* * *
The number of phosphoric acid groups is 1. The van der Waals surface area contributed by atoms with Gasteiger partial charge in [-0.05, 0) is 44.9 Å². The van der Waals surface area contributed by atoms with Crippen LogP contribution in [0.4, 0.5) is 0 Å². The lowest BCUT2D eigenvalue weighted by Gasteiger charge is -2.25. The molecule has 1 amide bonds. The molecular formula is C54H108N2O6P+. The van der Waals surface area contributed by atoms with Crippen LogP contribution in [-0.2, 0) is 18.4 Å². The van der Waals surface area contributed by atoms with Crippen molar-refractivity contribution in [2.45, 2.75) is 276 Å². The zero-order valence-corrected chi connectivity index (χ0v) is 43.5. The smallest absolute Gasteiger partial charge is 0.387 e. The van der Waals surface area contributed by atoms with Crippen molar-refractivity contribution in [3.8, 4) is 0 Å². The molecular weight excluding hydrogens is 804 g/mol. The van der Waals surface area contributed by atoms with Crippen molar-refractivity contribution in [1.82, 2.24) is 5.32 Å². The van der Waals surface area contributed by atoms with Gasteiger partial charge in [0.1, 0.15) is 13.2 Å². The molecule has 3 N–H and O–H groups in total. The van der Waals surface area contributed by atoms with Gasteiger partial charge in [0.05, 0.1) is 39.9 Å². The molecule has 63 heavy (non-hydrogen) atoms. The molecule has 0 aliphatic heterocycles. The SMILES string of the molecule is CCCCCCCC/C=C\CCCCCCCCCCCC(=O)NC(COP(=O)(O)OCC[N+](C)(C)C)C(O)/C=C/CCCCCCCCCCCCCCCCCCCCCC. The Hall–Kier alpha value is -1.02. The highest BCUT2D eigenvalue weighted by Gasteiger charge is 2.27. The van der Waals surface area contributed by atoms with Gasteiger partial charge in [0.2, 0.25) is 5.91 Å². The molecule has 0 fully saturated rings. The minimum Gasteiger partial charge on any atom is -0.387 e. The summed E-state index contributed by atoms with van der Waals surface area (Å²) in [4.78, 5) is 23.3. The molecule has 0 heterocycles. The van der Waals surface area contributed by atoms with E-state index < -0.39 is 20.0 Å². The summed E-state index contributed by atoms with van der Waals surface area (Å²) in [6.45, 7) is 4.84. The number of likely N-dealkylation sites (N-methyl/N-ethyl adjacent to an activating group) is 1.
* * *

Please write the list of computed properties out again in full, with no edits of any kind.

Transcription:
The number of phosphoric acid groups is 1. The van der Waals surface area contributed by atoms with Gasteiger partial charge in [-0.05, 0) is 44.9 Å². The van der Waals surface area contributed by atoms with Crippen LogP contribution in [0.4, 0.5) is 0 Å². The lowest BCUT2D eigenvalue weighted by Gasteiger charge is -2.25. The molecule has 1 amide bonds. The molecular formula is C54H108N2O6P+. The van der Waals surface area contributed by atoms with Crippen LogP contribution in [-0.2, 0) is 18.4 Å². The van der Waals surface area contributed by atoms with Crippen molar-refractivity contribution in [2.45, 2.75) is 276 Å². The zero-order valence-corrected chi connectivity index (χ0v) is 43.5. The smallest absolute Gasteiger partial charge is 0.387 e. The van der Waals surface area contributed by atoms with Crippen molar-refractivity contribution in [3.8, 4) is 0 Å². The molecular weight excluding hydrogens is 804 g/mol. The van der Waals surface area contributed by atoms with Crippen molar-refractivity contribution in [1.82, 2.24) is 5.32 Å². The van der Waals surface area contributed by atoms with Gasteiger partial charge in [0.1, 0.15) is 13.2 Å². The molecule has 3 N–H and O–H groups in total. The van der Waals surface area contributed by atoms with Gasteiger partial charge in [0.05, 0.1) is 39.9 Å². The molecule has 63 heavy (non-hydrogen) atoms. The molecule has 0 aliphatic heterocycles. The SMILES string of the molecule is CCCCCCCC/C=C\CCCCCCCCCCCC(=O)NC(COP(=O)(O)OCC[N+](C)(C)C)C(O)/C=C/CCCCCCCCCCCCCCCCCCCCCC. The Hall–Kier alpha value is -1.02. The highest BCUT2D eigenvalue weighted by Gasteiger charge is 2.27. The van der Waals surface area contributed by atoms with Gasteiger partial charge in [0.2, 0.25) is 5.91 Å². The molecule has 0 fully saturated rings. The minimum Gasteiger partial charge on any atom is -0.387 e. The summed E-state index contributed by atoms with van der Waals surface area (Å²) in [4.78, 5) is 23.3. The molecule has 0 heterocycles. The van der Waals surface area contributed by atoms with E-state index < -0.39 is 20.0 Å². The summed E-state index contributed by atoms with van der Waals surface area (Å²) in [6.45, 7) is 4.84. The number of likely N-dealkylation sites (N-methyl/N-ethyl adjacent to an activating group) is 1.